Netanyahu’s victory in 1996 ended virtually all forward movement. The right-wing’s ever-so slim victory was the result of several factors. First, was the support of a solid core of extremist hard-core voters who were determined to stop the process. Then there was the fear of some moderate Israeli swing voters who were moved to support Netanyahu’s call for a “secure peace” in reaction to the horrible terror that killed dozens in the months before the elections. Finally, there was the fact that tens of thousands of Arab citizens of Israel abstained from voting in this election. They were so angered by Peres’ massive bombing of South Lebanon, including the massacre of almost one hundred innocents at Qana, that they refused to cast their ballots for him.
Even with these factors, Netanyahu’s victory was one of the narrowest in history–a mere 30,000 votes. And his ability to form a strong governing coalition in the Knesset was made virtually impossible by the near even split between supporters and opponents of the peace agreements.
During the past two-and-one-half years, Netanyahu has attempted to adhere to his philosophical commitment, and that of his strongest base of supporters, to maintain control over the Occupied Territories and avoid any substantial concessions to the Palestinians. At the same time, however, he has been compelled to make some accommodations to broader political realities.
Whether he liked it or not, his government had inherited a peace process with agreements signed by Israel and the Palestinian Authority and witnessed by Israel’s main ally, the United States. International pressure from the United States, the Europeans and the Arab world forced him to at least modify his rhetoric of opposition to the peace process.
Netanyahu’s obstructionism and his flair for provocation (as in the digging of the tunnel in Jerusalem or the start of a new settlement at Jabal Abu Gheim) brought tremendous pressure to bear on his flimsy hold over the reins of the state. At the same time, as international anger mounted, foreign investment in Israel dropped precipitously, creating a new economic downturn.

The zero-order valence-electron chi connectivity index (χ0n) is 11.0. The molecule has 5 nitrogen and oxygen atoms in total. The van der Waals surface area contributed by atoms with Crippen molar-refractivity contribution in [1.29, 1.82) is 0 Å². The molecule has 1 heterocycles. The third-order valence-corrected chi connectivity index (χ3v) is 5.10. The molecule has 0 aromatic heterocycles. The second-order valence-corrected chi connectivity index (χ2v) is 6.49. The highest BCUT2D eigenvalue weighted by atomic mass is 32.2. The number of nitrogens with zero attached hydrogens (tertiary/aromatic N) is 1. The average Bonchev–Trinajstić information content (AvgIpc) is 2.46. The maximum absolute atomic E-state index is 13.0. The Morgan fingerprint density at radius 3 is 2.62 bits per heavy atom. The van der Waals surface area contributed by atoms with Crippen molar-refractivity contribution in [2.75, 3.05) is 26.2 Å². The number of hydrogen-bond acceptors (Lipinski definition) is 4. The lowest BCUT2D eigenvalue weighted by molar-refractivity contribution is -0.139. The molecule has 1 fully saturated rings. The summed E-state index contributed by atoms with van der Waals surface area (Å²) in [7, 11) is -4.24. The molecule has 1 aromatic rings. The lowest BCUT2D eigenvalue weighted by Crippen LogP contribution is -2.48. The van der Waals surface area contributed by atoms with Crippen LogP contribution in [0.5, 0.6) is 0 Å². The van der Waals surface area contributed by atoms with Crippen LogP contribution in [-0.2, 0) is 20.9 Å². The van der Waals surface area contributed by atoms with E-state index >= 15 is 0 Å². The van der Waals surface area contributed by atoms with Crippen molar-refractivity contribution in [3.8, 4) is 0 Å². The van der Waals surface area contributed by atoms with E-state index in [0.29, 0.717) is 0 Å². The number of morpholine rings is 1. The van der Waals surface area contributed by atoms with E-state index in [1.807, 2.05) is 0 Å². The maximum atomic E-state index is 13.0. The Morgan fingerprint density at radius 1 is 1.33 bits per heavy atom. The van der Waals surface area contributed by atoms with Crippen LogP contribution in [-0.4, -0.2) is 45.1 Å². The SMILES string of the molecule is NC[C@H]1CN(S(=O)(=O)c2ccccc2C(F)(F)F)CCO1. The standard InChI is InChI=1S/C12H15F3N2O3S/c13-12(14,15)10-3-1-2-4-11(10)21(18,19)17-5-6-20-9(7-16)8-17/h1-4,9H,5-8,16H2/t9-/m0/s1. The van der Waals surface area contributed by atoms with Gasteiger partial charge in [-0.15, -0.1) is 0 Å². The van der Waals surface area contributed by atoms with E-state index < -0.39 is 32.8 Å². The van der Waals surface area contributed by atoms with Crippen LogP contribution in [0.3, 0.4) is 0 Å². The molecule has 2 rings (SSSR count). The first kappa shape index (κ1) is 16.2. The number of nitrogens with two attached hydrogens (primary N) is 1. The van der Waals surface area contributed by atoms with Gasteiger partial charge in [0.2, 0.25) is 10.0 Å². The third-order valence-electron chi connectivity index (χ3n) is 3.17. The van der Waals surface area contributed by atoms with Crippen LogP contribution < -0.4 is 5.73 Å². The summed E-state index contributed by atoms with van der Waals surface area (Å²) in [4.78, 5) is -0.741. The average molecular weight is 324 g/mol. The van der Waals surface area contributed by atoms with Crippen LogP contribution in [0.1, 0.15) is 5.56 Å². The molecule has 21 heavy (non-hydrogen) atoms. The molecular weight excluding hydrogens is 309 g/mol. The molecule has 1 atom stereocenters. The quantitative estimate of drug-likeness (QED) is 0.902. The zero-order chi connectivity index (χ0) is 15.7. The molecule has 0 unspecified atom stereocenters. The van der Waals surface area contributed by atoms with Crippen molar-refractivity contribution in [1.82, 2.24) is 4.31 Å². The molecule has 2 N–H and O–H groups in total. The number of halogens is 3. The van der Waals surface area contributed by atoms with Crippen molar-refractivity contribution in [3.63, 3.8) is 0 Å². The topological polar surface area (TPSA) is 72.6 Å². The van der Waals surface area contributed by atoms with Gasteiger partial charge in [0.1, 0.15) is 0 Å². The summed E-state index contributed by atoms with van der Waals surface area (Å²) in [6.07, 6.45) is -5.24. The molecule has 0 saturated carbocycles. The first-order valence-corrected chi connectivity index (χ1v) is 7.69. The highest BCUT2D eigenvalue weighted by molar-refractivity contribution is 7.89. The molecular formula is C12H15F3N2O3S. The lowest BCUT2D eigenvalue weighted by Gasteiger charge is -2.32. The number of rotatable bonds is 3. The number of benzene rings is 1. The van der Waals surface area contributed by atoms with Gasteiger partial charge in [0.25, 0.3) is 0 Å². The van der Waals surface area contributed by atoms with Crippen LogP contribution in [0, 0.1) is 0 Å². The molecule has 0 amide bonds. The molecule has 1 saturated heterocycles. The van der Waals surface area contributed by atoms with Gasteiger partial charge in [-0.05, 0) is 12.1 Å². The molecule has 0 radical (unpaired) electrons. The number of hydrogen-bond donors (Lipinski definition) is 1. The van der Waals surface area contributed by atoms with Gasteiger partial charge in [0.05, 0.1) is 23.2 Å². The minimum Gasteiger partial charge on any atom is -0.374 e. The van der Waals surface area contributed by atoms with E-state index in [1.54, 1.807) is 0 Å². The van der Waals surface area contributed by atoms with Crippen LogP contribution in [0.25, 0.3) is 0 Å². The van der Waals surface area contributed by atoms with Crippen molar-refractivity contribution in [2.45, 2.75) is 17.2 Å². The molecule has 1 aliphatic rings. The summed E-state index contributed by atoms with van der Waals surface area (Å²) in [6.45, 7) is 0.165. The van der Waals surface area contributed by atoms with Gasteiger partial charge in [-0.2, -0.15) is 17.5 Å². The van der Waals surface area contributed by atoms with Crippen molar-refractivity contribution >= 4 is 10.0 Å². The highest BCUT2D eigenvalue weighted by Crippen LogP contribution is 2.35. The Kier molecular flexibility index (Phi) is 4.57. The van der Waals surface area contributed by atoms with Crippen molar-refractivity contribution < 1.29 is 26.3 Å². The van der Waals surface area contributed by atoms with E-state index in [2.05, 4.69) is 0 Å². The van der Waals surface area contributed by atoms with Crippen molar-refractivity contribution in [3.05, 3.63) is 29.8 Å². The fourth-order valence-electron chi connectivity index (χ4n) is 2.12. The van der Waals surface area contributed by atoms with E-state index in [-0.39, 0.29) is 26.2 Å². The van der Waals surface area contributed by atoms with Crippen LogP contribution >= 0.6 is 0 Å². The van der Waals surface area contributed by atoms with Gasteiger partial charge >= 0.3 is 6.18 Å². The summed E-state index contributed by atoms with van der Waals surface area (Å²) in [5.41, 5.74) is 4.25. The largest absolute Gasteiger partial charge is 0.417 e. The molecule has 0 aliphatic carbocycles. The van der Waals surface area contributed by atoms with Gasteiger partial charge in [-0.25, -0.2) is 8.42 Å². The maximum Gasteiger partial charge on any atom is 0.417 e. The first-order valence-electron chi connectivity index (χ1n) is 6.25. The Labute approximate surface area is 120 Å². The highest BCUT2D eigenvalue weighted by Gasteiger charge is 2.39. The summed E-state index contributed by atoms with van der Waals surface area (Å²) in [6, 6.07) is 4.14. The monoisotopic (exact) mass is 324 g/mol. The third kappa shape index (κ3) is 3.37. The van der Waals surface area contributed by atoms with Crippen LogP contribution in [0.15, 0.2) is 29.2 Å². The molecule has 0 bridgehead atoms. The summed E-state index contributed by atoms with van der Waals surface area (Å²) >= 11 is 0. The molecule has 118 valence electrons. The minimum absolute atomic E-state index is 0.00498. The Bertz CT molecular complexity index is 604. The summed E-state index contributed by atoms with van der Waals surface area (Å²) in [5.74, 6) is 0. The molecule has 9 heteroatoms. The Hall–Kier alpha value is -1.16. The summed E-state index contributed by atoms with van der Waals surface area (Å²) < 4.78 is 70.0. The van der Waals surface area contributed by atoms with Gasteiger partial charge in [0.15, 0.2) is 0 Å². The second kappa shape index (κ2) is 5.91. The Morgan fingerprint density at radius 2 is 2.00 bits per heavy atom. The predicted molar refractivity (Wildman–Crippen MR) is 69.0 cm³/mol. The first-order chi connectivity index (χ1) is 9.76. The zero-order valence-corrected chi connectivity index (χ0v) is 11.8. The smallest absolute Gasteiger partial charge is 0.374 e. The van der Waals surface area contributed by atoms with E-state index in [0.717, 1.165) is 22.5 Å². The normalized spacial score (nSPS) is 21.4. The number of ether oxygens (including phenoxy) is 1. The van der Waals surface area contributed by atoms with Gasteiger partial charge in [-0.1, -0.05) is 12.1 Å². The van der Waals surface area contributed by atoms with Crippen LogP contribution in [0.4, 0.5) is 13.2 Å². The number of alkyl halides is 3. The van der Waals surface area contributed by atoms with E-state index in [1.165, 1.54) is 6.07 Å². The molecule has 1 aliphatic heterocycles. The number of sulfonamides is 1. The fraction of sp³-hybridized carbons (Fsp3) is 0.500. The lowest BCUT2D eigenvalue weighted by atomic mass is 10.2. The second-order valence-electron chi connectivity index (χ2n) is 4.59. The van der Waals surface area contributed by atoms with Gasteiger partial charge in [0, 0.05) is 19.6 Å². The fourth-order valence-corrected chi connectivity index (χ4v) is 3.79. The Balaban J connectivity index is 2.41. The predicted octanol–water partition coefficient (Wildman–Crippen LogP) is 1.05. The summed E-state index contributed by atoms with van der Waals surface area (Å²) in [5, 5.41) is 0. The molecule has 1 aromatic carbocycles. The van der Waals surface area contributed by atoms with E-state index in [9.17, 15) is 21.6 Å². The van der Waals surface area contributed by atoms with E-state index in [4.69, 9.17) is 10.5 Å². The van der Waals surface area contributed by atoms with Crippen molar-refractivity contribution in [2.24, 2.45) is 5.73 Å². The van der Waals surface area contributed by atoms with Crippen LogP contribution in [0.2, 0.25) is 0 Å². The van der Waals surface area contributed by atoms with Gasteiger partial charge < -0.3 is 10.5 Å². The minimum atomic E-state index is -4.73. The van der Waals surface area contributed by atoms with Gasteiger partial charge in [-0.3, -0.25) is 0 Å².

In order to protect his position, Netanyahu was forced to feint in both directions–accommodation, to appease this international pressure, and obstructionism, in order to maintain his slim right-wing coalition.
The result was that Netanyahu lost the trust of both leaders on the right, who felt that he was betraying them and had no core principles, and more moderate pragmatic politicians who came to believe that he could never be trusted to make peace or keep his word. This is, in the end, why his government collapsed and why Israel is now holding new elections.
The new electoral system in Israel requires that two separate ballots be cast–one for Prime Minister and one for the Knesset slate of candidates preferred by each voter.
Without going into the thinking that produced this system, it suffices to say that its results in the last election have shown that its results have been less than satisfactory. Instead of strengthening the two main blocs, Labor and Likud, as it was intended to do, this new system has diminished the strength of the major parities and created a proliferation of smaller parties. It has also created a personalization of the race for Prime Minister.
This year there will be at least four major contenders for the post of Prime Minister and while 11 parties currently split the 120 seats in the Knesset, this year it is predicted that as many as 19 different parties may win seats.
Even with all of this movement of candidates from party to party and new parties being created–polls still show that whoever wins the next election will be faced with the same deeply and almost evenly divided Israeli society.